Historical enquiry and understanding our past

Holmes, Colin (2008) Historical enquiry and understanding our past. Contemporary Nurse, 30 (2). pp. 101-105.

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[Extract] The nature of history and its credentials as a discipline have long attracted sophisticated and passionate discussion. A sense of urgency was introduced in the 1980s, when postmodern criticism of the dominant traditions first appeared, and the sometimes bitter disputes as to representation, objectivity, truth, standpoints and ideology, morals, textuality and method, to name but a few, have been fuelled by a belief that the integrity and future of history and historians is at stake. However, my own experience in clinical and academic nursing settings has been that historical inquiry is dismissed not so much as theoretically problematic, or ill-conceived, or methodologically flawed, but rather as irrelevant. My own enthusiasm for history is often met with, 'Look, it's all in the past and you can't change it. You should do something useful!' Although these comments are not based on complex philosophical arguments, the question 'Why bother with history?' is surely logically prior to, and more fundamental than, those which dominate the former debates.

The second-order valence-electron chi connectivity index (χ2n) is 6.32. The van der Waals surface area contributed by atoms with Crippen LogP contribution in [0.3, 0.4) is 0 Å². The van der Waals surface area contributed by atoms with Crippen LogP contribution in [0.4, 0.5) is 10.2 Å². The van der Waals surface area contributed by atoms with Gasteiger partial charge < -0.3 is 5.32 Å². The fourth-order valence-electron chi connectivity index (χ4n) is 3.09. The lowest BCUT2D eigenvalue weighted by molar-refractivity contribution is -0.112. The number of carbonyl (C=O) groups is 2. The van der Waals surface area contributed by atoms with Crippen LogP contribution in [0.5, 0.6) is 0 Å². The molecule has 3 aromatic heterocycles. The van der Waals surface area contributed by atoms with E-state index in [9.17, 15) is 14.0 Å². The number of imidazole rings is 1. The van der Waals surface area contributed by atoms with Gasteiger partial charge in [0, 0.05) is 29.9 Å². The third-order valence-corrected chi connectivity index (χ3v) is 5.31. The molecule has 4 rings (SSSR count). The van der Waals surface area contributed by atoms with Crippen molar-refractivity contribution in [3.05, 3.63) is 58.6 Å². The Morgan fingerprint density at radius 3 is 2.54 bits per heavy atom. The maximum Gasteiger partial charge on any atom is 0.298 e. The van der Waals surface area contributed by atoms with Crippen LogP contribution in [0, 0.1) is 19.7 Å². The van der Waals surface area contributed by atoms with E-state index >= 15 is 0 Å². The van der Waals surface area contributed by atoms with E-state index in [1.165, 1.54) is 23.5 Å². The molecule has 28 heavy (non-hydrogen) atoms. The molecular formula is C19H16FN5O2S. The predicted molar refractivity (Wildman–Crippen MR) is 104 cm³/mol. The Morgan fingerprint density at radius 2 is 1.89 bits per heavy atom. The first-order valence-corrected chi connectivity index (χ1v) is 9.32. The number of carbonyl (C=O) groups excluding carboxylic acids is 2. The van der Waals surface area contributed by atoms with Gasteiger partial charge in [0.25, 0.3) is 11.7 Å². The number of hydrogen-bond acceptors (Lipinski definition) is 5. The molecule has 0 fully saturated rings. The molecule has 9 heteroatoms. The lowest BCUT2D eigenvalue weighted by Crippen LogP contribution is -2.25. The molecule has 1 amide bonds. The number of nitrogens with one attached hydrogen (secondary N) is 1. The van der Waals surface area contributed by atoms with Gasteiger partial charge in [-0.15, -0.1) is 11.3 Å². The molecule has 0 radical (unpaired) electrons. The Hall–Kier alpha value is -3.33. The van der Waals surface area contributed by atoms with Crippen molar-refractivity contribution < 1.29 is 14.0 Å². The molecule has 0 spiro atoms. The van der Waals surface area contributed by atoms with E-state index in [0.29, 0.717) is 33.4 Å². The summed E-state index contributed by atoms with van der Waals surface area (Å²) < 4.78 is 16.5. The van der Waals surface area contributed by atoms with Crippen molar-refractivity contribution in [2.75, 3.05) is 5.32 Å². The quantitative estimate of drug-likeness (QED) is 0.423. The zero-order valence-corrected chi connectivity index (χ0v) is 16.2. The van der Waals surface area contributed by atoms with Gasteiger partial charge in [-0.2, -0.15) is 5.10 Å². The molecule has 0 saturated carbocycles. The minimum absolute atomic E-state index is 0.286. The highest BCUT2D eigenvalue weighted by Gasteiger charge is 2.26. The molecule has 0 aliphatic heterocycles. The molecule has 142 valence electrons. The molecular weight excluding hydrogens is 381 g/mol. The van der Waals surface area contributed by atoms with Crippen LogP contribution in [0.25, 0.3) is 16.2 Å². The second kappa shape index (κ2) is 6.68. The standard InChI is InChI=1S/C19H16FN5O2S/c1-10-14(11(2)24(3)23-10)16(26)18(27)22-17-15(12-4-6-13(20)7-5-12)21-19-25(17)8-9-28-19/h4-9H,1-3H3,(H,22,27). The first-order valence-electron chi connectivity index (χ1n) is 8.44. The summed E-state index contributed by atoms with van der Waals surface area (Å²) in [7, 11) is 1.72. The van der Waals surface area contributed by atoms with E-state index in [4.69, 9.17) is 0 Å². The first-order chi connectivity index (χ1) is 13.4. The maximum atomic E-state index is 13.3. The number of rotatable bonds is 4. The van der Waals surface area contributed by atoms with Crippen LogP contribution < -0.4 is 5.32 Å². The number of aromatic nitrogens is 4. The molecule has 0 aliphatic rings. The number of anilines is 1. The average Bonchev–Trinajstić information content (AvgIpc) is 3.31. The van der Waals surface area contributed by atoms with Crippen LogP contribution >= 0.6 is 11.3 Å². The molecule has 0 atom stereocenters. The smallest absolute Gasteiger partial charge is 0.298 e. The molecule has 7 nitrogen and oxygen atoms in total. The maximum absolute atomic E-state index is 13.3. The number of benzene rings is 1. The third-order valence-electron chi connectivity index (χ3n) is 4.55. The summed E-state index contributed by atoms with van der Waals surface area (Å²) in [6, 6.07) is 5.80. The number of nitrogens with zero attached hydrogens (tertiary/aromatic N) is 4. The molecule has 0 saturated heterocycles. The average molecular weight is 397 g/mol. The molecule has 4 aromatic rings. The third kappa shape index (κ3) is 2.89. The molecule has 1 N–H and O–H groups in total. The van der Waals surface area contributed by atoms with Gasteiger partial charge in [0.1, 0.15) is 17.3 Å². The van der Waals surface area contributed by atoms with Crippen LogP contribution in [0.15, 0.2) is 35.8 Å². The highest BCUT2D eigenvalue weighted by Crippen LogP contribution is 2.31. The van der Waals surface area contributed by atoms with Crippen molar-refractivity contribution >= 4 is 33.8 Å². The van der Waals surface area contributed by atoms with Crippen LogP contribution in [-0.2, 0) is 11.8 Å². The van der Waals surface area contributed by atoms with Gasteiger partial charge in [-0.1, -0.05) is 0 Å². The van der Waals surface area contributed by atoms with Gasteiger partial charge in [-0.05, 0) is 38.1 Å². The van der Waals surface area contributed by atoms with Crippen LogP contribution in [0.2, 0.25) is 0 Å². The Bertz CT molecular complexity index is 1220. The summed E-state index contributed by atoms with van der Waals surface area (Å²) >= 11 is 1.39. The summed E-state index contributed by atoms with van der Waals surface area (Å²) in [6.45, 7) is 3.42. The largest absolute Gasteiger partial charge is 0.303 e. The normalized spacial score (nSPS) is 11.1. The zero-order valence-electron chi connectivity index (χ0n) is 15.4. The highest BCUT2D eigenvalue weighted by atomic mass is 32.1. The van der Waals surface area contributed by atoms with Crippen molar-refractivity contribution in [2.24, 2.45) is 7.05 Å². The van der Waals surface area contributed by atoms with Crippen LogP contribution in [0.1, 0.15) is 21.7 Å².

Item ID: 25100
Item Type: Article (Commentary)
ISSN: 1037-6178
Date Deposited: 21 Feb 2013 23:35
FoR Codes: 22 PHILOSOPHY AND RELIGIOUS STUDIES > 2202 History and Philosophy of Specific Fields > 220205 History and Philosophy of Medicine @ 100%
SEO Codes: 92 HEALTH > 9299 Other Health > 929999 Health not elsewhere classified @ 100%
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